INTERVIEWS, REVIEWS & RELATED ARTICLES
The Times APRIL 12, 2010 - by Clive Davis
RORY BREMNER AT OXFORD PLAYHOUSE
For those of us who are dreading the soundbites and photo opportunities of the election, Bremner offers a breath of sanity.
Back in the late '70s, Mike Yarwood, then the king of Britain's impressionists, never quite recovered from his inability to impersonate Margaret Thatcher. Rory Bremner will face a similar problem if David Cameron grabs the keys to Number 10: as the comic freely admits, he hasn't yet been able to master that slick PR man's voice. Nick Clegg gives him almost as many problems.
However, on the evidence of this thought-provoking show, Bremner needn't worry too much. True, you cannot help noticing that many of his best comic turns are inspired by politicians who are on the verge of becoming yesterday's men. His John Prescott - channelled through the ghost of Les Dawson - is a joy, his David Blunkett remains almost cruelly precise and Michael Howard still sounds as if he has just feasted on a corpse.
Like his Channel 4 series, Bremner's Election Battlebus tour delivers much more than a string of funny accents.
For those of us who are dreading the endless soundbites and photo opportunities of the campaign - not to mention the sight of Jeremy Vine deriving some sort of erotic pleasure from playing with his computer graphics - Bremner offers a breath of sanity. Here is an entertainer who understands that voters can still be treated as adults.
The ninety-minute performance comes in two distinct halves. In the first, Bremner rambles amiably through a stand-up routine that makes room for a fair number of his greatest hits. It all feels a little too casual at times, perhaps - as if the script had been cobbled together in the back seat as the driver pulled up at the stage door. Still, there are just enough local references to keep the audience happy. The idea of the super-chic Lord Mandelson refusing to go canvassing on the Blackbird Leys estate - or anywhere boasting a Matalan store - sounds all too plausible.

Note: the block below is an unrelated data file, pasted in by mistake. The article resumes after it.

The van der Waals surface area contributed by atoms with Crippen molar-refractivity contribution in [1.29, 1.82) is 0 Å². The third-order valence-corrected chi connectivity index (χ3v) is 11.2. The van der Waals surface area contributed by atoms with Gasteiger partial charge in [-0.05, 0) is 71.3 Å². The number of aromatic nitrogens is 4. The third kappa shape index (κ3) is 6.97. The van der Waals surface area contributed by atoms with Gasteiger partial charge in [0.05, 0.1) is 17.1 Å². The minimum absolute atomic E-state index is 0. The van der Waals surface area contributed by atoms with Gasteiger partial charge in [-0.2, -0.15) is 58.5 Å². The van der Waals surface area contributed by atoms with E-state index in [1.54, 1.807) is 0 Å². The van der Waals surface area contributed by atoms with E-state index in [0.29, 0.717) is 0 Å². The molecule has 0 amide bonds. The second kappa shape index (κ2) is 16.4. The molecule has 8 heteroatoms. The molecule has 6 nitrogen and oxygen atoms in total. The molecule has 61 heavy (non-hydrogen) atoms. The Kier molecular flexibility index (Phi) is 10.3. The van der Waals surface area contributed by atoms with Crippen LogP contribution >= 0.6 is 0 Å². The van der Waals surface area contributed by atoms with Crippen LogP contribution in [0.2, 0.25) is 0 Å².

Later, our host turned into a kinder, gentler version of Jeremy Paxman as he invited a trio of guests to join in a conversation about the state of the body politic. On this occasion the author Will Hutton lined up with Bremner's friend, the musician-activist Brian Eno and Jill Kirby, director of the right-wing think-tank, the Centre for Policy Studies. Given that Bremner belongs on the liberal Left and that most of the audience seemed to live in North Oxford - metaphorically speaking anyway - it was not perhaps the most balanced of panels. Kirby's shrill, sub-Mrs T approach was not exactly designed to win over neutrals.
But, as the voters joined in with a Q&A, we found ourselves in an old-fashioned, flesh-and-blood public meeting, a million miles from the virtual world of tweets, blogs and focus groups. Eno rightly singled out the tabloidisation of our media as one reason why politics has become so grubby. Bremner squeezed in a joke or an impression whenever an opening presented itself. And when one questioner raised the subject of civil liberties and CCTV, a passing police siren echoed around the auditorium. The timing could not have been better.